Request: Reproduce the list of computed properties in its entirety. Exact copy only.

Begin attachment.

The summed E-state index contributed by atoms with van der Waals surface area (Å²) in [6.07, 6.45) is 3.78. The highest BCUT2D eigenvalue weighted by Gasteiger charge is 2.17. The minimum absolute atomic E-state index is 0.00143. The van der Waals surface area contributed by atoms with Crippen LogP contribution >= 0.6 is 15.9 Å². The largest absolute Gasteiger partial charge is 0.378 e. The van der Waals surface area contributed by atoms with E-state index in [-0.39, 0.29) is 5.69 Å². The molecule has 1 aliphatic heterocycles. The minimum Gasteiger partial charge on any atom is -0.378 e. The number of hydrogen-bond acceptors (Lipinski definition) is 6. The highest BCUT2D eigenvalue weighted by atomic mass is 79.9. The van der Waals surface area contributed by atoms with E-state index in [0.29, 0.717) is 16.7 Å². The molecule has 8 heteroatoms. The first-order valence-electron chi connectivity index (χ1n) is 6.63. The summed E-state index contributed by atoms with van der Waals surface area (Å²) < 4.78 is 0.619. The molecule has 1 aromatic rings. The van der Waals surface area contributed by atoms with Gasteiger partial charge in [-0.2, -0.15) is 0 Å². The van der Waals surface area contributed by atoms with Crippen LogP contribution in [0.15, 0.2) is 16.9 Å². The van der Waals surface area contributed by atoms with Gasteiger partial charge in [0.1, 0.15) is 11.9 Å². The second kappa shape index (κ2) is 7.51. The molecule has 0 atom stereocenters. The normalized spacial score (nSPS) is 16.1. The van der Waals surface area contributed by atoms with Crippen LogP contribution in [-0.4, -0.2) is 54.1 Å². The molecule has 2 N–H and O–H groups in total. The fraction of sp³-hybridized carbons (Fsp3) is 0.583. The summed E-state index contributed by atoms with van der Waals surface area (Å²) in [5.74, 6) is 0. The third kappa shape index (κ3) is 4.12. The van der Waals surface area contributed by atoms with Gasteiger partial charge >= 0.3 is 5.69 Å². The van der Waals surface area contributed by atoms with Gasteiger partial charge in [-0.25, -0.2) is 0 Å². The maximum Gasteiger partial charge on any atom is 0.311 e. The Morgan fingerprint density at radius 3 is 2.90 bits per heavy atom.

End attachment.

The summed E-state index contributed by atoms with van der Waals surface area (Å²) in [6.07, 6.45) is 3.78. The highest BCUT2D eigenvalue weighted by Gasteiger charge is 2.17. The minimum absolute atomic E-state index is 0.00143. The van der Waals surface area contributed by atoms with Crippen LogP contribution >= 0.6 is 15.9 Å². The largest absolute Gasteiger partial charge is 0.378 e. The van der Waals surface area contributed by atoms with E-state index in [-0.39, 0.29) is 5.69 Å². The molecule has 1 aliphatic heterocycles. The minimum Gasteiger partial charge on any atom is -0.378 e. The number of hydrogen-bond acceptors (Lipinski definition) is 6. The highest BCUT2D eigenvalue weighted by atomic mass is 79.9. The van der Waals surface area contributed by atoms with E-state index in [0.29, 0.717) is 16.7 Å². The molecule has 8 heteroatoms. The first-order valence-electron chi connectivity index (χ1n) is 6.63. The summed E-state index contributed by atoms with van der Waals surface area (Å²) < 4.78 is 0.619. The molecule has 1 aromatic rings. The van der Waals surface area contributed by atoms with Gasteiger partial charge in [-0.2, -0.15) is 0 Å². The van der Waals surface area contributed by atoms with Crippen LogP contribution in [0.15, 0.2) is 16.9 Å². The van der Waals surface area contributed by atoms with Gasteiger partial charge in [0.1, 0.15) is 11.9 Å². The second kappa shape index (κ2) is 7.51. The molecule has 0 atom stereocenters. The normalized spacial score (nSPS) is 16.1. The van der Waals surface area contributed by atoms with Crippen LogP contribution in [-0.4, -0.2) is 54.1 Å². The molecule has 2 N–H and O–H groups in total. The fraction of sp³-hybridized carbons (Fsp3) is 0.583. The summed E-state index contributed by atoms with van der Waals surface area (Å²) in [5.74, 6) is 0. The third kappa shape index (κ3) is 4.12. The van der Waals surface area contributed by atoms with Gasteiger partial charge >= 0.3 is 5.69 Å². The van der Waals surface area contributed by atoms with Gasteiger partial charge in [-0.25, -0.2) is 0 Å². The maximum Gasteiger partial charge on any atom is 0.311 e. The Morgan fingerprint density at radius 3 is 2.90 bits per heavy atom.